Richard Duckworth U. S air Force

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George Ramos

Cole Noe

Period 2

Richard Duckworth

U.S Air Force

Serviced 1955-1981

Richard Duane Duckworth

There have been many men and women who have served and fought to protect the United States of America. Each and every individual has their own unique and personal story of how they fought for the freedom of Americans. Richard Duane Duckworth was born on July 5, 1933 in St. Louis, Missouri. He lived in South St. Louis until 1944 when he moved to Glendale, a western suburb in St. Louis County. Duckworth and his family then moved again to Webster Groves in St. Louis County where he attended and graduated from the local high school.

After graduating from high school in June 1951, he attended Texas Christian University in Fort Worth, Texas where he joined the Air Force Reserve Officers Training Corps. He was involved in AFROTC from September 1951 until May 1955 when he was commissioned a Second Lieutenant. Duckworth was called to active duty on August 3, 1955 in the United States Air Force because he wanted to fly and serve his country. He then proceeded to begin his basic and advanced flight training at Lackland Air Force Base. After just one month at Lackland Air Force Base in San Antonio, he was then assigned to primary Pilot Training in Moultrie, Georgia at Spence Air Base for 6 months flying T-34 and T-28 trainers. Duckworth then proceeded to Reese Air Force Base for 6 more months where he graduated as a Multi-Engine Pilot in October 1956. After graduating as a Multi-Engine Pilot, he was chosen to attend Basic Multi-Engine Instructor School till December 1956, flying the B-25.

In 1957, 1st LT. Duckworth was permanently assigned at Reese Air Force Base, Texas as a Multi-Engine Instructor Pilot with the B-25 and later as a single engine jet instructor in T-33. Then, in 1958 he was reassigned to James Connally, Texas Air Force Base. Duckworth served as an AB-25 mission pilot and when that mission was cancelled he began three months training in T-29 aircraft with Instrument Pilots Instructor School at Waco, Texas. In August 1959 to August 1961 Duckworth attended Baylor University, when off duty, where he received his Masters of Science Degree in Economics. Following Baylor, he went to Randolph Air Force Base in San Antonio, Texas as an instrument pilot instructor for two additional years ending by 1963. In 1963 he was chosen to fly T-29 navigator students and to teach economics at the Air Force Academy. After two years Duckworth was selected to attend University of Colorado in Boulder to complete his PhD in Economics becoming Dr. Duckworth in 1969.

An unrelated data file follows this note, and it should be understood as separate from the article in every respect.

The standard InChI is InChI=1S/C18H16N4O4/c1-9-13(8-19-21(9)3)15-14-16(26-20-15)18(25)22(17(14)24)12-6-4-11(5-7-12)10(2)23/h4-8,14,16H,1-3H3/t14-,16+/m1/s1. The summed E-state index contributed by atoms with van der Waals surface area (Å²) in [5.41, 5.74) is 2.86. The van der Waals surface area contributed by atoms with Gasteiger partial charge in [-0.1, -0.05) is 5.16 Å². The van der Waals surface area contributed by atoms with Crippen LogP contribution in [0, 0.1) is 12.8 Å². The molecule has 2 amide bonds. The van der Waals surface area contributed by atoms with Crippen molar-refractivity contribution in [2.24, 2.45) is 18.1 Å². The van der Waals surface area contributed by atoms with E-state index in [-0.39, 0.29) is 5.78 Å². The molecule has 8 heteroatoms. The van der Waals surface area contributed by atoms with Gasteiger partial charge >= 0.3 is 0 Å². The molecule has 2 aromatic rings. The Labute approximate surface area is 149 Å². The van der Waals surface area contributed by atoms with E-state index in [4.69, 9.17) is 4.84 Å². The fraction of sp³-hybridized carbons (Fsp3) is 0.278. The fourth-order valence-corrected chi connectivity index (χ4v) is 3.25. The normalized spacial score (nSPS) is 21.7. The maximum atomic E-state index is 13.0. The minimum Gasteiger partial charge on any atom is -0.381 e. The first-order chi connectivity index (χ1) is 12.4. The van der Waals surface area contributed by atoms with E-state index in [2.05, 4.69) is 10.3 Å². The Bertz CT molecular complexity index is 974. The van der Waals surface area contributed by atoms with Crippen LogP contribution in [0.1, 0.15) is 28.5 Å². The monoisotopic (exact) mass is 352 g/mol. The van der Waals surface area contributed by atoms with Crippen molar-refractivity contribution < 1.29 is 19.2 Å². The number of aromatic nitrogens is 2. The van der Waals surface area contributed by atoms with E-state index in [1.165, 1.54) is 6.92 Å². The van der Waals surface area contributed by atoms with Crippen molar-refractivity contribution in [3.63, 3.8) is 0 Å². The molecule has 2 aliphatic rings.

American involvement in Vietnam grew in the 1960’s. In early 1969 Duckworth volunteered for Vietnam and then Tactical Combat Aircrew Training in December 1969 and Air Commando Aircrew Training for Spray Pilot ending February 1970 before being assigned for the UC-123K Ranch Hand mission in South Vietnam. During his tour Duckworth was an aircraft commander spray pilot which meant he flew over tropical forests spraying herbicides that made the foliage of the forest deteriorate so that our troops could engage the enemy without the fear of Vietnamese guerillas hiding in the thick jungle. According to Duckworth, the herbicide sprayed is not harmful to man or animal, yet when American soldiers were defined or exposed to the substance, they claimed they were medically affected, despite other concerns such as drug use, smoking, drinking, and sexual activities with Vietnamese women. There is still controversy to this day concerning the question of long term age related illnesses due to presumed exposure of the herbicide. Ranch Hand members and a shadow group have participated in 6 physical exams (3 day each) from 1982 to 2003. They were chosen because the Ranch Handers were exposed 1000 times greater than anyone on the ground. The exams, after 25 years, show little if any medical effect of the herbicides on these participants. Some Vietnam veterans had even gone so far as to disgrace the Ranch Hand squadron patch by adding another circle to the original squadron patch that read “Sprayed and Betrayed.” The disillusioned Vietnam veterans were blaming the squadron and Agent Orange even though the Ranch Hands were spraying the herbicide that was never deemed harmful at that time and according to the army the herbicides were saving lives.